Joi Ito's Web

Joi Ito's conversation with the living web.

Chris giving me his new Tokyo University name card with Professor Yasuda looking on
Professor Yasuda and "Visiting Associate Professor" Chris Goggans visited our office today. Professor Yasuda has invited Chris to Tokyo University as a Visiting Associate Professor to help educate Japan about security and to break into a few computers. ;-) Chris is now officially faculty at the most prestigious university in Japan. Amazing. I played my own little role by writing a recommendation for him, but hats-off to Professor Yasuda for pulling this off. I think this is GREAT. Chris has the hands-on experience that many of the so-called security experts in Japan lack and having him firmly embedded in the establishment, even for a short period, should have an enormous positive impact on the understanding.

It will also be fun to have Chris around Tokyo for awhile.

I wrote about Chris before here.

Hasegawa-san, the CEO of Global Dining, at the La Boheme bar
Had dinner last night at G-Zone Ginza Global Dining's new restaurant complex in Ginza. Yesterday was the first day in business. It's a HUGE space with a Gonpachi, a Zest, a Monsoon, and a La Boheme, all Global Dining restaurants. It feels almost like Disneyland, tunnels connecting the restaurants and lots and lots of theme stuff like a fake entrance to a Western Inn, etc. The opening party the day before attracted about 4000 people. Hasegawa-san, the CEO of Global Dining, Jun (my partner who is on Global Dining's board), Oki Matsumoto the CEO of Monex and I ate at Gonpachi. The sushi looked REALLY good, but I kept away from the carbs...

On the synchronicity side, the twin brother of a guy who has worked for me at Infoseek forever, Hamano, is in charge of facilities and suprised me. Also, the former manager of Tableaux Lounge in Daikanyama where I used to hang out A LOT is now the manager of La Boheme in Ginza G-Zone. Anyway, you can reserve rooms, they're open late. I think G-Zone will be my Ginza hangout, although I rarely have any reason to go to Ginza these days.

I wrote about Hasegawa-san before here

(c) Ted Kaehler 2003
Here is a site with a graph of the SARS epidemic. Incidentally, it is powered by Squeak.
Epidemics usually follow S-shaped curves. The predictions here are based on pure exponential growth. When the middle of the S-shaped curve is reached, the rate of infection will slow, and exponential growth predictions will no longer be useful. The reported data shows that the epidemic is still in an exponential growth phase.
Via Dave Smith but blogged first by Frank.

I've used a cool Flash tool called Indy Junior to render a clickable map of my travels this year. Indy Junior was developed by Bryan Boyer based on similar map done by my friend Joshua Davis. Requires Flash.

Via Megnut

consynrsss.gifI have to admit that I've been feeling guilty about talking so much about RSS and RDF without REALLY understanding what I was talking about, a state which I think I fixed today. (While staring a pile of books on democracy and constitution law...) First I read Ben Hammersley's new O'Reilly Book Content Syndication with RSS. I went and surfed around the Net reading the documentation on RSS and RDF on a variety of sites. Then I decided to try to do something interesting. I've created a new RSS 2.0 feed which includes the entry comments, links to the email or URL of authors of the comments, includes the number of comments in the guid's so that you get an update when someone posts a comment and permalinks in the feed to the comment as well as the item. I included the BlogChannel module so I could include my blogroll from Thanks to Noel Jackson, I figured out how to include my Creative Commons License in my RSS feed.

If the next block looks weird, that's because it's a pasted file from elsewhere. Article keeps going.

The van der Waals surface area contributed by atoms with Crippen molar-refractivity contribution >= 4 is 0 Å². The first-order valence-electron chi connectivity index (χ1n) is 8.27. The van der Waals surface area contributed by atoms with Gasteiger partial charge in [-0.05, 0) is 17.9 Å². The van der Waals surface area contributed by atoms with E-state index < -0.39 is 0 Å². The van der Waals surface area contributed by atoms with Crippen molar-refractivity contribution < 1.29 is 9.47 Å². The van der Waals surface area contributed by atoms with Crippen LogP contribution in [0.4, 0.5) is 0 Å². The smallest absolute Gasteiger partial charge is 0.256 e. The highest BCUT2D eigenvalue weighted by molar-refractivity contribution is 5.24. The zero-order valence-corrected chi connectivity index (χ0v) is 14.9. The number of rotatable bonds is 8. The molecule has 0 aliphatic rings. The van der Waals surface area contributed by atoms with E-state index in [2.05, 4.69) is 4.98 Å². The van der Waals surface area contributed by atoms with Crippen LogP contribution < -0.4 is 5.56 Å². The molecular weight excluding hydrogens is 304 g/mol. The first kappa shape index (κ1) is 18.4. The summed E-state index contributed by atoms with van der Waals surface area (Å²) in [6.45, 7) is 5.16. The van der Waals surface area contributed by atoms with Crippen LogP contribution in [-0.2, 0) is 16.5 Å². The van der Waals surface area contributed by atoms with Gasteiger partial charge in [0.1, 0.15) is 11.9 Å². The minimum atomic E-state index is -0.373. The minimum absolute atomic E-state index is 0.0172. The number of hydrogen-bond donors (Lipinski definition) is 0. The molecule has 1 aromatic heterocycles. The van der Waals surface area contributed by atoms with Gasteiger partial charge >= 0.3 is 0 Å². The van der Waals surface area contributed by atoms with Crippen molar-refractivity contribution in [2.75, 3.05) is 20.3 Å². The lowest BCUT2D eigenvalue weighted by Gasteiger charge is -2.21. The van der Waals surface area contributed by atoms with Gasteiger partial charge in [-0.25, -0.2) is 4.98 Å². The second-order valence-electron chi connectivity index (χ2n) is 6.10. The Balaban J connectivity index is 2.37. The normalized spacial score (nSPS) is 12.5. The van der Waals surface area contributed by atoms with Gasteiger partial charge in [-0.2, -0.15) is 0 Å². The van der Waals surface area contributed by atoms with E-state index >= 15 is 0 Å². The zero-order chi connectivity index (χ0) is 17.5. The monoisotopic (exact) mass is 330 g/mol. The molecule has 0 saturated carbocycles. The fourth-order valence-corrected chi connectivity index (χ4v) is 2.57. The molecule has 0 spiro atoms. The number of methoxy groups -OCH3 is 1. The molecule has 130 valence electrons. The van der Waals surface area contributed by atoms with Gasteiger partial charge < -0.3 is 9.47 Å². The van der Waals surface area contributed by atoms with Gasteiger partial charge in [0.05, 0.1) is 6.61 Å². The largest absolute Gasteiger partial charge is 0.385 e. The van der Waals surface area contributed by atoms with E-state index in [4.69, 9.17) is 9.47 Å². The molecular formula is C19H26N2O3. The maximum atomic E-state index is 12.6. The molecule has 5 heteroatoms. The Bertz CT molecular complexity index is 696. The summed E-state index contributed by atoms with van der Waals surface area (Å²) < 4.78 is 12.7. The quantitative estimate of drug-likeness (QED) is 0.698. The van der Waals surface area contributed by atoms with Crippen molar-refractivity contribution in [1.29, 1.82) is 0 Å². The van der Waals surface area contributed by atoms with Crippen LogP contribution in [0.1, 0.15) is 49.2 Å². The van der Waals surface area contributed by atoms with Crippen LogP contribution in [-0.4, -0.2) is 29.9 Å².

The feed is here. Feedback would be appreciated.

So, I finally understand what Dave, Boris and many others have been trying to get me to understand. It's flexibility vs. simplicity. RSS 2.0 is cool because it extends the simplicity of the original 0.9x RSS with modules. RSS 1.0 is cool because there are so many things you can do with RDF. The problem with RDF is that it is so ugly to read. Honestly, this morning I wouldn't understand what I have just written. The geek inside me is now awake and I want to learn everything there is to know about RDF, but it took a bunch of people pummeling me to get me to care, whereas plain old RSS 0.91 got me excited just looking at the code. So, I guess I'm on Dave's side in terms of keeping it simple and helping to get it widely accepted. On the other hand, the RDF stuff really does allow a lot of the semantic web attributes that we are talking about in the emergent democracy debate and the RDF framework, once it really starts to get picked up inside of applications could be really powerful.

Anyway, the main feed for my blog is now my RSS 2.0 feed.

Sorry to everyone who has to reload the feeds because I've rebuild everything. Also, I've made them the last 30 entries instead of just 15 since that was the limit for 0.91. Let me know if that's too many entries.